A former Labour Minister intervened three times in the immigration bid of Donghua Liu including waiving the English language requirement for the millionaire businessman.
Damien O'Connor, in his role as the associate Immigration Minister, wrote three letters to Liu's advisor Warren Kyd - the former National Party MP - before deciding to grant residency against the advice of officials the day before the 2005 election.
The West Coast MP has said he cannot remember why he granted residency to the businessman whose links to both National and Labour have created political waves this year.
But letters released to the Herald under the Official Information Act show Mr O'Connor was being lobbied by Mr Kyd on behalf of Liu in the lead up to the tightly fought election.
The first, dated June 1 2005, stated Mr O'Connor would not intervene on Liu's behalf in regards to an "amended photograph" submitted as part of the immigration application.
"As my previous intervention on Mr Liu's behalf shows, I think Mr Liu has to date had a positive impact in New Zealand, and to this end, I would encourage him to lodge another application for residence.
"Mr Liu should be advised that I have instructed the Immigration Service to receive any such application without prejudice which may have been caused by his previous application."
There is no explanation of the "previous intervention" of Mr O'Connor, who accepted Mr Kyd's explanation that a third party was responsible for the "amended photograph" on the file.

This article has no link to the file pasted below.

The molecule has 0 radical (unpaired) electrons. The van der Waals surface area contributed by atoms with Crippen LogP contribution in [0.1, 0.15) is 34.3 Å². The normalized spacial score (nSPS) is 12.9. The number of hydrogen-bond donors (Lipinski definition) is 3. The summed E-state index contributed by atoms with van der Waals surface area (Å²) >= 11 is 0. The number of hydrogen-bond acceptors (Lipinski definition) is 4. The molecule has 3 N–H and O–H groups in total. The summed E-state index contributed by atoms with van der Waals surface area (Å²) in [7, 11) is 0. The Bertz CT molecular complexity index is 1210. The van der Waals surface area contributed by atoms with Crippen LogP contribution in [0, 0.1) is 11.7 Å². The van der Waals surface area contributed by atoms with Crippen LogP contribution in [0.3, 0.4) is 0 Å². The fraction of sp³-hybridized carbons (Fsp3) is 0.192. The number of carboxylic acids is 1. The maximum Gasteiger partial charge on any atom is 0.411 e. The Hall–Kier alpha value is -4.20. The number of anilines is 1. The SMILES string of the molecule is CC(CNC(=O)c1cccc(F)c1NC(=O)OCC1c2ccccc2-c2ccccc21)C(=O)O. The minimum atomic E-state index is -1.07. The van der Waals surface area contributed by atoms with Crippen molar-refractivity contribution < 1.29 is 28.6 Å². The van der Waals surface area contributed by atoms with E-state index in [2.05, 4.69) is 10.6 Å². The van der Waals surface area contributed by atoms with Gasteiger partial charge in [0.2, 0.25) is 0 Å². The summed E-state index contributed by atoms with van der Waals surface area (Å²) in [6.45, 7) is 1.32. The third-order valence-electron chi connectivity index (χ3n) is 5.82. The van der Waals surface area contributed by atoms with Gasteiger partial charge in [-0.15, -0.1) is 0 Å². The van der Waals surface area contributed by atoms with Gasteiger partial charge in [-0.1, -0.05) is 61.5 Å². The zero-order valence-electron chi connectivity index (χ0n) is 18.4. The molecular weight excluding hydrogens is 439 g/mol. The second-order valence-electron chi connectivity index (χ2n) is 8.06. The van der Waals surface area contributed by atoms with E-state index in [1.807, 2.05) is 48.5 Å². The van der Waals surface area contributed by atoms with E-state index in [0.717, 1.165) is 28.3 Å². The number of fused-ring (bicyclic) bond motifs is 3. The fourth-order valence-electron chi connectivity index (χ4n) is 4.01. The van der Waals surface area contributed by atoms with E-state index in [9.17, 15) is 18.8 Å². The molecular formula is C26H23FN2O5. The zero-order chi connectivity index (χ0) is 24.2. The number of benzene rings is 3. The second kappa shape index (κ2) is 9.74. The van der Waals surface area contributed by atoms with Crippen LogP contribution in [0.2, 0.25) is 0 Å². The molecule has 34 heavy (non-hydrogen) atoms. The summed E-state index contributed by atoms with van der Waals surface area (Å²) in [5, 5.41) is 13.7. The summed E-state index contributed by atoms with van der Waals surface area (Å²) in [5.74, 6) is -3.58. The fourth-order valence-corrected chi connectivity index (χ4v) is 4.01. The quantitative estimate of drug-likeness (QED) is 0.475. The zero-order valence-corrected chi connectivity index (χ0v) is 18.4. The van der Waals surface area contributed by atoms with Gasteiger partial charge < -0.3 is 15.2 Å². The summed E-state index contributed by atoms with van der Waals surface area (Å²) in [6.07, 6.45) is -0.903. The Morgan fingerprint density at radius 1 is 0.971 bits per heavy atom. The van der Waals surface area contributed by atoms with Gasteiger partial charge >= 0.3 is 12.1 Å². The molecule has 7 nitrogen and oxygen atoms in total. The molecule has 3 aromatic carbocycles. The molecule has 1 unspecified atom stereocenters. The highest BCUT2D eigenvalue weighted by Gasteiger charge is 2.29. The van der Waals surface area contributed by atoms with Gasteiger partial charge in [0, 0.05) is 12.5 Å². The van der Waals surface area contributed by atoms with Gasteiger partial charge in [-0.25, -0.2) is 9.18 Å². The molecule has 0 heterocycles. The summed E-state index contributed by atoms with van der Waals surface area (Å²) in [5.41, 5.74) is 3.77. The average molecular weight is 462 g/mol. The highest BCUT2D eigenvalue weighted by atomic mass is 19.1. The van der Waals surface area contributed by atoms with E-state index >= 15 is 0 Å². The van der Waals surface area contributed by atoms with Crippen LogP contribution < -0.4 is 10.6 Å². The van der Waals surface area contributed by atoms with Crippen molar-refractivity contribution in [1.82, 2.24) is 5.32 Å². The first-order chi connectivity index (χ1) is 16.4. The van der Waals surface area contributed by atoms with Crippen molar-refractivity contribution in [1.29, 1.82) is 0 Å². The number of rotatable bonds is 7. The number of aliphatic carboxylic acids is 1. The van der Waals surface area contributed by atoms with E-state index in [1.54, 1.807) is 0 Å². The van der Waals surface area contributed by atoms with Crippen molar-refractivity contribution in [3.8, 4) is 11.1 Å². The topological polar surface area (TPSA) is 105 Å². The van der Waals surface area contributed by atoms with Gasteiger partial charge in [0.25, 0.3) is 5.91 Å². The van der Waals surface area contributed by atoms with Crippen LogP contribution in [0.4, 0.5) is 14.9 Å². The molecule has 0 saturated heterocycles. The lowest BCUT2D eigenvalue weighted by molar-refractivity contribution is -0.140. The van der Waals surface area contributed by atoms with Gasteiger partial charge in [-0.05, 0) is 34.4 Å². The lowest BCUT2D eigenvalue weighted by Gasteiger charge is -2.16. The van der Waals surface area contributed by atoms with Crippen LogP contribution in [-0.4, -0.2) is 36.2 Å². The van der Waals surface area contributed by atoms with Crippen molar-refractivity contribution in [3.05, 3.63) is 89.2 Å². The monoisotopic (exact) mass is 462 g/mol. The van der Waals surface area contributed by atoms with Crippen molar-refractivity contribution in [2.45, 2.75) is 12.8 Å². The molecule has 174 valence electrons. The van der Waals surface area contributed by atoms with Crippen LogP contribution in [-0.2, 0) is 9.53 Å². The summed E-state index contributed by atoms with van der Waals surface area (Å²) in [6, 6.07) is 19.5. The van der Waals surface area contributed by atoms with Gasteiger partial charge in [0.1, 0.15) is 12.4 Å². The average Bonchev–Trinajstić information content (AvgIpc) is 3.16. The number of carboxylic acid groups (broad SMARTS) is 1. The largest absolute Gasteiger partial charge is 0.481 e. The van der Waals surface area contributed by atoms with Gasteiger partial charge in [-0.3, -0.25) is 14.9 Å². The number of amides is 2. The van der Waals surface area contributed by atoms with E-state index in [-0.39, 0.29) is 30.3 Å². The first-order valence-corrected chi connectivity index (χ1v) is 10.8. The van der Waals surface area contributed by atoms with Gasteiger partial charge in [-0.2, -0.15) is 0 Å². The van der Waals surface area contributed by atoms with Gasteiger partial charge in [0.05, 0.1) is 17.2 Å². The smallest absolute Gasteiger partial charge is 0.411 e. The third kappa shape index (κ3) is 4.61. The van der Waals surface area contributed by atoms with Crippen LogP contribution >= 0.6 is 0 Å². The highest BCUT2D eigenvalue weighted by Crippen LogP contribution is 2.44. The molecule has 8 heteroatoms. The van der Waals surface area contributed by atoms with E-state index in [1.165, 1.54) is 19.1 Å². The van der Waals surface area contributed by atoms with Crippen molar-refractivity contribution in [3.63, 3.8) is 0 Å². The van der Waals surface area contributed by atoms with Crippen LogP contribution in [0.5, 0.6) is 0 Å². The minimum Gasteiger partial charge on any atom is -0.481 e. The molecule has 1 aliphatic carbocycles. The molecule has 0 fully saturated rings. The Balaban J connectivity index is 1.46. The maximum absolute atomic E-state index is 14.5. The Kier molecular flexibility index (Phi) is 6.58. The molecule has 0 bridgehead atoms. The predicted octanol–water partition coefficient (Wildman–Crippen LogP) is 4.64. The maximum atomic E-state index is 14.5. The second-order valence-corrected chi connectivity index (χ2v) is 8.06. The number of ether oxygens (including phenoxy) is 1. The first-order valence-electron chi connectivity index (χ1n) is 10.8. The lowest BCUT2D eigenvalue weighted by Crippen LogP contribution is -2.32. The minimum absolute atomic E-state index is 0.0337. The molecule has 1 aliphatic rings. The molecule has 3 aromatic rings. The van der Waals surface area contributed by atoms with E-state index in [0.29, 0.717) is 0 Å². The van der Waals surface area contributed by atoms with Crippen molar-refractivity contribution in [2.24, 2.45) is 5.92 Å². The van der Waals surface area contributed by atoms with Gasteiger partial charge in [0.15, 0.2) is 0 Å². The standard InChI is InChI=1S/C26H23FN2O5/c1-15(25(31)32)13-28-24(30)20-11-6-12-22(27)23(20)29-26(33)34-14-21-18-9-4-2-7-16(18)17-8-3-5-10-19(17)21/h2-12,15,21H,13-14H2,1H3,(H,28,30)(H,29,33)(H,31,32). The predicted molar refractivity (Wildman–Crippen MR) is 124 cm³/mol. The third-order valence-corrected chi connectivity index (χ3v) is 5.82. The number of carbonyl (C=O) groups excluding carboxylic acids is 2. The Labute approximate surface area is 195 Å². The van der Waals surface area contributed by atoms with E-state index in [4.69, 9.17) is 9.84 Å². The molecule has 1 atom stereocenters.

A second letter to Mr Kyd, dated August 9 2005, reveals Mr O'Connor said "it is not my
normal practice to intervene in the established immigration application process, however, I have decided to make an exception in this case.
"I have directed the Department of Labour Immigration Service to waive the English language requirements for Donghua Liu for any forthcoming residence application."
Mr O'Connor suggested Liu should enclose a copy of the letter with application, to be lodged within two years.
A third letter to Mr Kyd, dated September 16, 2005 - the day before the election - stated Mr O'Connor had considered the case carefully and "decided to intervene".
"I am therefore instructing the Department of Labour Immigration Service to grant residence to Mr Liu as an exception to policy. The grant of residence will be subject to Mr Liu completing an application form, paying an application fee and meeting health and character requirements".
The residency was granted under the terms of the Investor Category at the time.
Mr O'Connor has told the Herald he cannot remember the circumstances in which he granted Liu's application.